My COVID Story

Author: Tamara Bodnar
Submitted by: Kerensa Peterson and Mary Lander

March 13 was the day that everything changed. Chicago’s shelter-in-place would go into effect a week later, but that Friday I watched as all of my sources of income vanished thanks to COVID-19. Everything I was doing - preparing for a spring full of standardized patient work, music directing a production of Mary Poppins for a children's theatre, rehearsing for a cabaret, and gearing up for a busy audition season - came to a screeching halt. I'll never forget that feeling of uncertainty, the loss of control, the panic settling in of how quickly everything had gone down in flames and how I was going to get through it. I remember going over to a friend and fellow SP’s apartment for a night of baking, the mood somber as we processed the news of cancelled projects, lost paychecks and a precarious future together.

I've been a standardized patient for over four years now, and I’m incredibly fortunate to work at two amazing institutions that really care about their SPs. We ended up still getting paid for cancelled projects, and I was so impressed with how quickly both schools were able to move most remaining projects to a virtual format. After doing my first “telehealth” encounter via Zoom, I was reinvigorated - this could work! And work really well! The days fell into a sort of rhythm, me sitting at my hastily assembled COVID workstation (a.k.a my dining room table), tuning out a cat desperate for my attention and my boyfriend working remotely in the next room as I portrayed cases or proctored exams. I didn’t drive for weeks (a welcome respite after having commuted about four hours a day between all of my pre-COVID engagements). I worked out or went on walks during my lunch breaks, taking in the spring like never before (I never noticed how many magnolia trees are in my neighborhood before!) It was a period I called my “pandemic peace”; life slowed down, and I welcomed it.

Summer is always a slow season for SP work, and I had been meaning to find a seasonal job way before the pandemic hit - but it was even more necessary once everything shut down. I found a full-time office position at a moving company that covered my rent and bills. As school is starting up again in a hybrid format, it is somewhat nerve-wracking to think of doing in-person encounters again. I appreciate all of the planning that has gone into figuring out how to continue our work safely and all of the precautions now in place, but it's hard not to feel a little uneasy. I've done one in-person SP encounter so far, back in June, and it was surreal. I only saw one student that day, and she was sitting six feet away, fully garbed in a face shield, mask and gloves. I feel like I didn't fully relax into my role until about halfway through the encounter - I was so keenly aware of how my job had been transformed - but then the familiarity of the experience came back.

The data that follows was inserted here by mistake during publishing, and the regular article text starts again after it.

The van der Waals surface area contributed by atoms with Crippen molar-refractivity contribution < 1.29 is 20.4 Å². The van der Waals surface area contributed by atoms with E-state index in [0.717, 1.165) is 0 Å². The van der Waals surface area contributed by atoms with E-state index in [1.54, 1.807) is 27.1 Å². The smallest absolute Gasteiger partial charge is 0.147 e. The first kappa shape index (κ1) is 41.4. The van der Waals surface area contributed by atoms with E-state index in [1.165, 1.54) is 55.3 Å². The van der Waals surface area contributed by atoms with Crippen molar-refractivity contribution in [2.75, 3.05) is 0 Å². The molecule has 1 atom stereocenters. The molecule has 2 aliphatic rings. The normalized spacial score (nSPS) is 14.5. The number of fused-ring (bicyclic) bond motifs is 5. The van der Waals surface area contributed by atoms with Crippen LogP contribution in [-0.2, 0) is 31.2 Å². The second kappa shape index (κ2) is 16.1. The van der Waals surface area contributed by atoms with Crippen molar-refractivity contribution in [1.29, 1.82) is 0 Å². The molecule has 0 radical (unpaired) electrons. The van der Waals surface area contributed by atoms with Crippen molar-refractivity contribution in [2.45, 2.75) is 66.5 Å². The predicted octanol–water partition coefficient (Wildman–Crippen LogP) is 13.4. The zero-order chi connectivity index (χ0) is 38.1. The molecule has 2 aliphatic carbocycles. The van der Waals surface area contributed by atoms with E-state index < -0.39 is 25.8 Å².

I'm excited to see all of the possibilities that will blossom due to the new virtual format. We're so busy at the education centers that going virtual may allow for more projects to be run at any given time. At the same time, it's been hard seeing some of my favorite projects cancelled or postponed. I don't just feel that loss for myself, but for the students, too. We provide them with so many different patient experiences to prepare them for just about anyone they may encounter in their professional lives. What if they miss out somehow because they never got to practice talking with a suicidal patient in the ER, or a mother torn about whether or not to vaccinate her baby, or a patient with a sudden severe headache who’s embarrassed to bring up what she was doing when the headache came on? What does empathy look like when you can't hand someone a box of tissues, or gently place your hand on their shoulder, or even look them straight in the eyes? What will learners have to adjust, knowing that all their patient can see is their doctor’s eyes or their face on a screen, when body language is almost 60% of all communication? Telehealth has really taken off and is here to stay, and I’m glad our students will get practice with it now. It comes with a whole new set of challenges, but from the virtual encounters I’ve done so far, I really see them rising to the occasion.

I treasure my work as an SP not only for practical reasons, like the flexible schedule, but for its meaningfulness. I love going to work knowing I'm going to make a difference, to help a future medical professional be a little more empathetic, a little more present, a little more prepared. I know that though it may look a little different now, the heart of what we do as SPs hasn’t changed.

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